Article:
How can milk get into the airway? What can go wrong?
Always remember the three key points to ensure safe tube feeding: 1) Pass the tube gently, this means the tube will safely and easily pass into the oesophagus, not the airway 2) Pass the tube far enough so the tip is positioned well beyond the airway entrance, ensure it stays there throughout fluid flow 3) Ensure the calf’s head AND neck remain above stomach level throughout feeding.
For a calf to get milk on the lungs, milk needs to enter the trachea or windpipe. The entrance to the windpipe is within the throat, just underneath the path of the tube into the oesophagus. Provided the tube is passed a safe distance beyond the entrance and the liquid can flow freely down the oesophagus to the stomachs, your calf will be safe. Here are the possible reasons fluid could enter the airway:
- The tube is not passed far enough beyond the windpipe/airway opening – Antahi tubers provide a size markings to indicate when you have reached the safe zone. If in doubt, pass the tube further, always use the size guides as a minimum.
- The tube comes out of the oesophagus during flow – ensure the tube is not pulled out.
- The head OR neck is lower than the stomach resulting in gravity back flow. Remember the oesophagus sit very low in the neck so it is essential the lower neck is higher than the stomach.
- The tube is pulled out too early – wait until all liquid has exited the tube and passed down the oesophagus before removing.
- The calf is overfed resulting in overflow of fluid from the stomach and up the oesophagus – monitor your calf throughout feeding to ensure any discomfort, bloating, or change in behaviour is noticed. If your calf becomes uncomfortably full then stop flow by lowering the bottle.
- The calf is sick and the stomach is not working properly resulting in backflow of fluid up the oesophagus.
- The tube has entered the airway – see note.
- The tube is punctured or damaged resulting in fluid leaking behind the tube tip.
If at any point you suspect something is wrong, immediately lower the bottle to stop fluid flow. Split feeds into smaller volumes if uncertain about how much liquid the calf has already consumed.
Note: It is much more difficult for the tube to enter the airway rather than follow the path of least resistance into the oesophagus, however it pays to double check the tube position by looking for the tube tip movement in the groove of the left neck. To reduce the chances of the tube entering the airway take these precautions:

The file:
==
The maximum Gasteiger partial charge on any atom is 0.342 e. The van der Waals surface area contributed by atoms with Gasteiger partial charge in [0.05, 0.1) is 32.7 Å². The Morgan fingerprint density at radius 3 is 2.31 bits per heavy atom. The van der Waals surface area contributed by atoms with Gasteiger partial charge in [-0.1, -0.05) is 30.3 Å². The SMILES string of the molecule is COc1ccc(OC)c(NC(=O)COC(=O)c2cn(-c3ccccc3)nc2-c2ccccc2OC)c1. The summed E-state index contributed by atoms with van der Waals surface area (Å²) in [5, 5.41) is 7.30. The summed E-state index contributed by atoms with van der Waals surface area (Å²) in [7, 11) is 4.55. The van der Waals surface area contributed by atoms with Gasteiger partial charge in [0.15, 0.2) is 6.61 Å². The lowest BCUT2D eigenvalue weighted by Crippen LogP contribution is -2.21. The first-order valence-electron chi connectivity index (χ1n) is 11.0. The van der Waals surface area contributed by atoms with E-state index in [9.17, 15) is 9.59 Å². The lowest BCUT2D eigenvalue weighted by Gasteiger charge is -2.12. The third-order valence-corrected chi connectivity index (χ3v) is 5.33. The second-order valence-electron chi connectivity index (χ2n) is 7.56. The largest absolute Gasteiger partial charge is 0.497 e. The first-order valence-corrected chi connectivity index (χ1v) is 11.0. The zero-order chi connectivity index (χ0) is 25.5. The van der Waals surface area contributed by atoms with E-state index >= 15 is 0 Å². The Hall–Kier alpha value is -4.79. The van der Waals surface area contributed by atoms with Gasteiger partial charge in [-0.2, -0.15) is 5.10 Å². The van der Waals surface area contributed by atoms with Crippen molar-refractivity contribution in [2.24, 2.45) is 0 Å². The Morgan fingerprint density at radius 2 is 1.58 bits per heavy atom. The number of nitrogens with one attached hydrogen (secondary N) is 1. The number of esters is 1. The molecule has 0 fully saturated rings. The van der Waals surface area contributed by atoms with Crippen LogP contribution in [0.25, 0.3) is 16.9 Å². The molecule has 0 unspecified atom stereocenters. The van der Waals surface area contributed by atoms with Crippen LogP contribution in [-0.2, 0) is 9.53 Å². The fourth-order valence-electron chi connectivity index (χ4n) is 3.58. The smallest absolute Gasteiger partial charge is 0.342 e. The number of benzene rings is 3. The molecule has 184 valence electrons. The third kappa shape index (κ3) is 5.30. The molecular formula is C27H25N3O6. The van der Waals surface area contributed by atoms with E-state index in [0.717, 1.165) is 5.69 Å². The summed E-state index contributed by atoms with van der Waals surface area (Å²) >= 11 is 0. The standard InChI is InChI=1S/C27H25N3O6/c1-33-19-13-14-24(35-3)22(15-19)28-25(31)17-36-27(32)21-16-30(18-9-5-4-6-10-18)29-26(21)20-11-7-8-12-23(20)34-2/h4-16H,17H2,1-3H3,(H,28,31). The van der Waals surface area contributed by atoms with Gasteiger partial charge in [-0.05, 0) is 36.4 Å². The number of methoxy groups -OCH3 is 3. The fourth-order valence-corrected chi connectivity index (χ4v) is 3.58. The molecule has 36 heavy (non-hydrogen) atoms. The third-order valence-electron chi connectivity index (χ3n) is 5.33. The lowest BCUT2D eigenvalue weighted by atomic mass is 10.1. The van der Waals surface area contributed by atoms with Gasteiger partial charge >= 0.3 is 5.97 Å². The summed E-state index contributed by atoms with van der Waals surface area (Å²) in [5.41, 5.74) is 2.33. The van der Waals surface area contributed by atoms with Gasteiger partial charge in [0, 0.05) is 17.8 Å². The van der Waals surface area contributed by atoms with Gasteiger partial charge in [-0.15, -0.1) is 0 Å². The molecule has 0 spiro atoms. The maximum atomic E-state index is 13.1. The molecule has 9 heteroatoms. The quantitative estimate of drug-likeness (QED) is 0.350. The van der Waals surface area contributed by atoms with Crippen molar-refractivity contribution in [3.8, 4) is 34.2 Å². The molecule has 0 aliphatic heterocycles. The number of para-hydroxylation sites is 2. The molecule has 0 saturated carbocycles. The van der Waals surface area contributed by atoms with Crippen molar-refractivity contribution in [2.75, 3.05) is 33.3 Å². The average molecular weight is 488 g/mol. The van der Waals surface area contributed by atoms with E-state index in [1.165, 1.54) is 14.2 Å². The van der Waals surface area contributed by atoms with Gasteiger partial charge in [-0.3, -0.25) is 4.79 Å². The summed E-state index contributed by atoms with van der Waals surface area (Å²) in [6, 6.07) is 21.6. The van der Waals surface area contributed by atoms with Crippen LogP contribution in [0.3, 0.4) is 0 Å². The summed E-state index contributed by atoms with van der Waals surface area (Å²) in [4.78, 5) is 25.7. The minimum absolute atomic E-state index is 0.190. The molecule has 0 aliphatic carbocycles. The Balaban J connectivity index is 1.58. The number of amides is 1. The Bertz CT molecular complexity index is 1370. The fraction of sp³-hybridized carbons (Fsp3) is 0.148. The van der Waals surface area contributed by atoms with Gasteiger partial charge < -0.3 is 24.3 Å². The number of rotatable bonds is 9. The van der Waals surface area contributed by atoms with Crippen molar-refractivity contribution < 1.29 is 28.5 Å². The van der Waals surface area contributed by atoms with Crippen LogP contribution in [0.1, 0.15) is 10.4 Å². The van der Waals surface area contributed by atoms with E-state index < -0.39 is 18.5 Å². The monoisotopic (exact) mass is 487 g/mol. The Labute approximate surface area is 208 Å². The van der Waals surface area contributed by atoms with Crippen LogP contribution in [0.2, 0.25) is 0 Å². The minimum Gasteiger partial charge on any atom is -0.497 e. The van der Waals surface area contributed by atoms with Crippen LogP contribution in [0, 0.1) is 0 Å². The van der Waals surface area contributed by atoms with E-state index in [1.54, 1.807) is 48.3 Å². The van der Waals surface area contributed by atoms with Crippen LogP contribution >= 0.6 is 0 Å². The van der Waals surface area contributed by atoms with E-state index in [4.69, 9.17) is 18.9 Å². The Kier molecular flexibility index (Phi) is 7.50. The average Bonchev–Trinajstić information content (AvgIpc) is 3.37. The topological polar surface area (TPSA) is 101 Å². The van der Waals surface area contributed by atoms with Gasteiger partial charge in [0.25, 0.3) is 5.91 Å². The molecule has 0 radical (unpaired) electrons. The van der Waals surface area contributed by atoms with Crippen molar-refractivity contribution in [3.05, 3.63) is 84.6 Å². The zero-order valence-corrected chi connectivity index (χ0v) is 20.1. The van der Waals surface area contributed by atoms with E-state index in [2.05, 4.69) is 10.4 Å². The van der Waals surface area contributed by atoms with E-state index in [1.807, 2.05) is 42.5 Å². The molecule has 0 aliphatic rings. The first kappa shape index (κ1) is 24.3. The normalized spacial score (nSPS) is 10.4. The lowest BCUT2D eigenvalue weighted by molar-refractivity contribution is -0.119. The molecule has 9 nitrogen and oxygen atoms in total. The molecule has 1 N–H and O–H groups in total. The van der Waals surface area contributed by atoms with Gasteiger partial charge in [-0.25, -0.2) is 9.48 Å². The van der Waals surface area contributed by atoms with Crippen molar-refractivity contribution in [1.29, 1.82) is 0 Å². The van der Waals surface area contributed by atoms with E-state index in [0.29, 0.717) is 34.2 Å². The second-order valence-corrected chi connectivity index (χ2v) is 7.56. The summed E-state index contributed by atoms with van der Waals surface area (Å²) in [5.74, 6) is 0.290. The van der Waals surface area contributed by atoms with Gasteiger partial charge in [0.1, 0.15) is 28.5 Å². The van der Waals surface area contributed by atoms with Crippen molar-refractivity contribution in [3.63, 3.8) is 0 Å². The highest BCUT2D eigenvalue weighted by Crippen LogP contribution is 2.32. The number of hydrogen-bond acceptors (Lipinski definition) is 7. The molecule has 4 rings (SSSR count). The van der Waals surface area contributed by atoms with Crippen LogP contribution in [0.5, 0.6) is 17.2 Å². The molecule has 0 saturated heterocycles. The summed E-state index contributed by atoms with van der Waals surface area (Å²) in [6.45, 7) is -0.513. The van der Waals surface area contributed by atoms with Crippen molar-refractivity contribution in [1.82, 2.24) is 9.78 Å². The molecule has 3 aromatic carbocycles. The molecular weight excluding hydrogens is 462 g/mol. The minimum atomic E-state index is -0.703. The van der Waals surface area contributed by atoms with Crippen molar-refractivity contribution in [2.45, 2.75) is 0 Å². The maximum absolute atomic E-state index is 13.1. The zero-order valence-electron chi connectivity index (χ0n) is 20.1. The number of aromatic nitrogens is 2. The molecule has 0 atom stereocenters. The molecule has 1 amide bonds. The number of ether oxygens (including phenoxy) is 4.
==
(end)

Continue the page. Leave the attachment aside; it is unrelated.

- Handle the calf gently and pass the tube gently. The calf will swallow easily when it is comfortable. Do not turn the calf’s nose up of force the tube downward when passing the tube, this creates a more direct line toward the airway. Remember the oesophagus is ABOVE the airway (and slightly to the left) so imagine the tube needing to curve over the airway entrance NOT down.
- Pre-soften the tube in very cold weather, this will help the tube flex around the airway.
- If you feel resistance when passing the tube, withdraw the tube, direct the tube tip to the left side of the throat, ensure the calf is comfortable, and repass the tube (do not force). Entering the airway requires force – despite what some people say, feeling a ‘pop’ is not a good indication of appropriate tube placement as a) this could be confused with airway entry or b) you are damaging delicate tissue surrounding the airway.
- Double check tube position. Learn to look or feel for the tube in the oesophagus in the left neck groove.
We understand some calves wriggle more than others. When you have a wriggly calf it is recommended that you wait for a few moments for the calf to settle, rather than tube feeding a highly stressed animal. Check the calf position – is it comfortable? Are you using a back stop or corner of the pen to relax the calf and reduce necessary head restraint? If the calf has moved from a standing to a sitting position this is fine provided the calf is still comfortable. Check the tube position in the oesophagus. Check the tube has not pulled out of position. Pass the tube further down to increase wiggle room (consider the size markers a minimum, you are safe to pass the tube further without causing damage). Then allow the liquid to flow.
Please see our calf handling tips and read our safe-use guide to help optimise the experience for both you and your calf. We have a great anatomy video available on our videos page.